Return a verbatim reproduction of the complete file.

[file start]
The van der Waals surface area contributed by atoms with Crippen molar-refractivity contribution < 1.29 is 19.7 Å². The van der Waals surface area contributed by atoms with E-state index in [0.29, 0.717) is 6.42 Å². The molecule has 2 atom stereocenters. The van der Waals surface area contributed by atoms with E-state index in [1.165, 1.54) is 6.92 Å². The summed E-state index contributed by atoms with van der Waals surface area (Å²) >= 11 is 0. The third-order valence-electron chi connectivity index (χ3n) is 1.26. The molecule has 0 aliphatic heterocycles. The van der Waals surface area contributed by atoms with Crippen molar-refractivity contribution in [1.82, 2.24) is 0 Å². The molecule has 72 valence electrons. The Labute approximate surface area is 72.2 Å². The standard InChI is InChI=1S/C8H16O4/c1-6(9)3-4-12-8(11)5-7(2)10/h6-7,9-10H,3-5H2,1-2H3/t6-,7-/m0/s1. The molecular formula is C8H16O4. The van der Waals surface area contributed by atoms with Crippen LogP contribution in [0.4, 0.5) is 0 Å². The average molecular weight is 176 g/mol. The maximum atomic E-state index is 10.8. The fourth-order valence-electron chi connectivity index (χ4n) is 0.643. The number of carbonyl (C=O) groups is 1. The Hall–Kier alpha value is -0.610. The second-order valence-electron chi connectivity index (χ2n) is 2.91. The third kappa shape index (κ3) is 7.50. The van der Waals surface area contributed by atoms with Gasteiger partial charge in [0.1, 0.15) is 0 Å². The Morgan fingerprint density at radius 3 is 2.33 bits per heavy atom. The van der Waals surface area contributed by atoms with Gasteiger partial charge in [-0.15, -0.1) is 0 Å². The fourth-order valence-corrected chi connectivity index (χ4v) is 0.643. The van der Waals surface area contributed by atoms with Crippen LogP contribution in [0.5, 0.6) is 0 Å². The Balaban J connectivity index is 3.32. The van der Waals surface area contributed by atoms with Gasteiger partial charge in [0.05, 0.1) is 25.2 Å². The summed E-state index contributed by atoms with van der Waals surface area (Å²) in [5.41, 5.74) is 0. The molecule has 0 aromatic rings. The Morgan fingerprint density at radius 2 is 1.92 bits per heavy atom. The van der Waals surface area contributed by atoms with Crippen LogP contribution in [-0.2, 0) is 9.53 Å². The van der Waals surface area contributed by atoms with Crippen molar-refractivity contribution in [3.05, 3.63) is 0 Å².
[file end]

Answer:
The van der Waals surface area contributed by atoms with Crippen molar-refractivity contribution < 1.29 is 19.7 Å². The van der Waals surface area contributed by atoms with E-state index in [0.29, 0.717) is 6.42 Å². The molecule has 2 atom stereocenters. The van der Waals surface area contributed by atoms with E-state index in [1.165, 1.54) is 6.92 Å². The summed E-state index contributed by atoms with van der Waals surface area (Å²) >= 11 is 0. The third-order valence-electron chi connectivity index (χ3n) is 1.26. The molecule has 0 aliphatic heterocycles. The van der Waals surface area contributed by atoms with Crippen molar-refractivity contribution in [1.82, 2.24) is 0 Å². The molecule has 72 valence electrons. The Labute approximate surface area is 72.2 Å². The standard InChI is InChI=1S/C8H16O4/c1-6(9)3-4-12-8(11)5-7(2)10/h6-7,9-10H,3-5H2,1-2H3/t6-,7-/m0/s1. The molecular formula is C8H16O4. The van der Waals surface area contributed by atoms with Crippen LogP contribution in [0.4, 0.5) is 0 Å². The average molecular weight is 176 g/mol. The maximum atomic E-state index is 10.8. The fourth-order valence-electron chi connectivity index (χ4n) is 0.643. The number of carbonyl (C=O) groups is 1. The Hall–Kier alpha value is -0.610. The second-order valence-electron chi connectivity index (χ2n) is 2.91. The third kappa shape index (κ3) is 7.50. The van der Waals surface area contributed by atoms with Gasteiger partial charge in [0.1, 0.15) is 0 Å². The Morgan fingerprint density at radius 3 is 2.33 bits per heavy atom. The van der Waals surface area contributed by atoms with Gasteiger partial charge in [-0.15, -0.1) is 0 Å². The fourth-order valence-corrected chi connectivity index (χ4v) is 0.643. The van der Waals surface area contributed by atoms with Crippen LogP contribution in [0.5, 0.6) is 0 Å². The Balaban J connectivity index is 3.32. The van der Waals surface area contributed by atoms with Gasteiger partial charge in [0.05, 0.1) is 25.2 Å². The summed E-state index contributed by atoms with van der Waals surface area (Å²) in [5.41, 5.74) is 0. The molecule has 0 aromatic rings. The Morgan fingerprint density at radius 2 is 1.92 bits per heavy atom. The van der Waals surface area contributed by atoms with Crippen LogP contribution in [-0.2, 0) is 9.53 Å². The van der Waals surface area contributed by atoms with Crippen molar-refractivity contribution in [3.05, 3.63) is 0 Å².